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Will Raisins in the Evening Help You Stay in Bed?

Snacking on a handful or so of raisins in the evening before bedtime may cut down the number of bathroom visits overnight.

Have you ever had to get up at night to urinate? Most of us have. Going once or even twice in the course of the night may not be much of a problem, but having to trek to the bathroom multiple times can be disruptive. Getting back to sleep is often a problem. Could munching a handful of raisins in the evening help you sleep soundly all night long without bathroom trips?

Raisins in the Evening Are a Weird Home Remedy:

Q. I am a skeptic when it comes to home remedies, but I got tired of getting up three or four times a night to go to the bathroom. When I read in your column that a handful of raisins in the evening before bed might cut down the number of nighttime trips, I figured I had nothing to lose.

Over time I detected improvement. I was only getting up once or twice and sometimes not at all.

Then I went on vacation and did not pack any raisins. After a night or two, I was getting up three to four times to pee. When I got home I resumed the raisins and I haven’t had to get up at all for the last three nights. Now I am a believer. How does this work?

Should You Eat a Few Raisins in the Evening?

A. We first heard about using raisins to reduce nighttime urination over four years ago. Since then, over 200 people have shared their thoughts on this remedy. Many have offered possible explanations, but we have seen no scientific studies that would provide a plausible mechanism.

Be sure to brush your teeth after eating raisins. Otherwise, the sticky sugars could contribute to tooth decay. People with diabetes will need to consider that sugar content when they calculate whether they can safely eat raisins before bed.

Another reader accidentally discovered a different remedy to reduce nighttime urination:

“I recently started taking the amino acid L-arginine to help my heart. To my surprise, for the first time in decades I wake up only a couple times to use the bathroom. I have a small bladder. Neither my cardiologist nor my endocrinologist had any explanation. I am sure this is no placebo and might be useful to others.”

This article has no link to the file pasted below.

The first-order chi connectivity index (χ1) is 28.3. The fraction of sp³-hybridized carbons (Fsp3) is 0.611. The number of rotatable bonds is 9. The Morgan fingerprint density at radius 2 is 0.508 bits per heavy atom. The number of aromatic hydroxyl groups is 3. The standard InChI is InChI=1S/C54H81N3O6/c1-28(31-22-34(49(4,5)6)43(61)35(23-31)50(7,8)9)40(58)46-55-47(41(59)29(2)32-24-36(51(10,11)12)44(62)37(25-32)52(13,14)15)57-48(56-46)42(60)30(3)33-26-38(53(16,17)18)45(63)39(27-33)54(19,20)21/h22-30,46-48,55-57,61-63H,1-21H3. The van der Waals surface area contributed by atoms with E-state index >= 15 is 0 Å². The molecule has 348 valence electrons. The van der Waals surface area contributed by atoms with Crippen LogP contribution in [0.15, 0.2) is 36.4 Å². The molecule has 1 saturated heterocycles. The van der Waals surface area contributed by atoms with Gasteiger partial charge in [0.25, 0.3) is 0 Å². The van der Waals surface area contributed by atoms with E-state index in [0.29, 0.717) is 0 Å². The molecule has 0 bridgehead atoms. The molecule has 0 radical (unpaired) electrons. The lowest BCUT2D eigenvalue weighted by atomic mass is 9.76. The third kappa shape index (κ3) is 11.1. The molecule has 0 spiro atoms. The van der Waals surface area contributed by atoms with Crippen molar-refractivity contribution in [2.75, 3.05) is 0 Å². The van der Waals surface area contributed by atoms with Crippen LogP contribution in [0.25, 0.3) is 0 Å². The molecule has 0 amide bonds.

More Raisins in the Evening Stories:

As we mentioned, we have received an amazing number of anecdotal reports about raisins for n0cturia. We know that most health professionals find such stories unconvincing. Nevertheless, we think a handful of raisins is benign compared t0 the anticholinergic drugs that are frequently prescribed for overactive bladder.

Phil in Missouri reports surprising success:

“I tried taking ten raisins. It worked! I have never slept until 5:00 am. That’s been the case for decades. I couldn’t believe my eyes when I looked at the clock this morning. I thought my clock was wrong. It wasn’t. I had slept soundly for nearly six hours without waking to go to the bathroom. I can’t believe it.”

Deb discovered the benefits of raisins by accident:

“Hmmm, this is interesting. I have, over the last three weeks or so, been eating more raisins in a healthy trail mix. Now that you mention it, I have not had to get up at my usual 4 am to use the bathroom.

“I’m not sure how many nights….maybe seven at this point? Buying more raisins today.”

Lisa in Brooklyn is delighted with the results of raisins in the evening.

“I have been exhausted during the day after getting up 5 to 6 times a night to urinate. I was in bed last night, dreading the long night ahead, when I ran across this discussion. I figured, why not?

I ate a handful of raisins and started reading a book in bed. Eight hours later, I woke up the best I have felt in months. It works, and that’s pretty amazing. Thank you!”

Share your own story in the comment section below. If the raisins in the evening did not work, we want to hear about that too. And if you have a plausible explanation, please let us know why you think this remedy might work.

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About the Author
Joe Graedon is a pharmacologist who has dedicated his career to making drug information understandable to consumers. His best-selling book, The People’s Pharmacy, was published in 1976 and led to a syndicated newspaper column, syndicated public radio show and web site. In 2006, Long Island University awarded him an honorary doctorate as “one of the country's leading drug experts for the consumer.”.
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